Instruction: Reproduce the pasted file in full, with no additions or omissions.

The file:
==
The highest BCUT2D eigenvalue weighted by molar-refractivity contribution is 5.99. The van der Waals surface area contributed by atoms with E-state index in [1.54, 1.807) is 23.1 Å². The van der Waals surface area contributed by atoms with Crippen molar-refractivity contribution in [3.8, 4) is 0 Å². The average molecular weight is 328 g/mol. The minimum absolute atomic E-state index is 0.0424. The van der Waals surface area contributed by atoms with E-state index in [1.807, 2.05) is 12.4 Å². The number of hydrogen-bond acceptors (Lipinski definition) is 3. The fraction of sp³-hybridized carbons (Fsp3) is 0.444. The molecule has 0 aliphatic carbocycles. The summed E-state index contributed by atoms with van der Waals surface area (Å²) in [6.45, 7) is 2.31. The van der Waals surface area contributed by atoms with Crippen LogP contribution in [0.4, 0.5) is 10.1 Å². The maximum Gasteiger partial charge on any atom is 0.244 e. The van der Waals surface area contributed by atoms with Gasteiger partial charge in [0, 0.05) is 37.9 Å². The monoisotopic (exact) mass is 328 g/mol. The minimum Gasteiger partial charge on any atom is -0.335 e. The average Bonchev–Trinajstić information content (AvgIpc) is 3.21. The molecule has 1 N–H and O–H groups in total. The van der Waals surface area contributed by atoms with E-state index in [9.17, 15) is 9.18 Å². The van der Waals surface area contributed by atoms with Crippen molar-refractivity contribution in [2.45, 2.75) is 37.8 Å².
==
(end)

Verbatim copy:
The highest BCUT2D eigenvalue weighted by molar-refractivity contribution is 5.99. The van der Waals surface area contributed by atoms with E-state index in [1.54, 1.807) is 23.1 Å². The van der Waals surface area contributed by atoms with Crippen molar-refractivity contribution in [3.8, 4) is 0 Å². The average molecular weight is 328 g/mol. The minimum absolute atomic E-state index is 0.0424. The van der Waals surface area contributed by atoms with E-state index in [1.807, 2.05) is 12.4 Å². The number of hydrogen-bond acceptors (Lipinski definition) is 3. The fraction of sp³-hybridized carbons (Fsp3) is 0.444. The molecule has 0 aliphatic carbocycles. The summed E-state index contributed by atoms with van der Waals surface area (Å²) in [6.45, 7) is 2.31. The van der Waals surface area contributed by atoms with Crippen LogP contribution in [0.4, 0.5) is 10.1 Å². The maximum Gasteiger partial charge on any atom is 0.244 e. The van der Waals surface area contributed by atoms with Gasteiger partial charge in [0, 0.05) is 37.9 Å². The monoisotopic (exact) mass is 328 g/mol. The minimum Gasteiger partial charge on any atom is -0.335 e. The average Bonchev–Trinajstić information content (AvgIpc) is 3.21. The molecule has 1 N–H and O–H groups in total. The van der Waals surface area contributed by atoms with E-state index in [9.17, 15) is 9.18 Å². The van der Waals surface area contributed by atoms with Crippen molar-refractivity contribution in [2.45, 2.75) is 37.8 Å².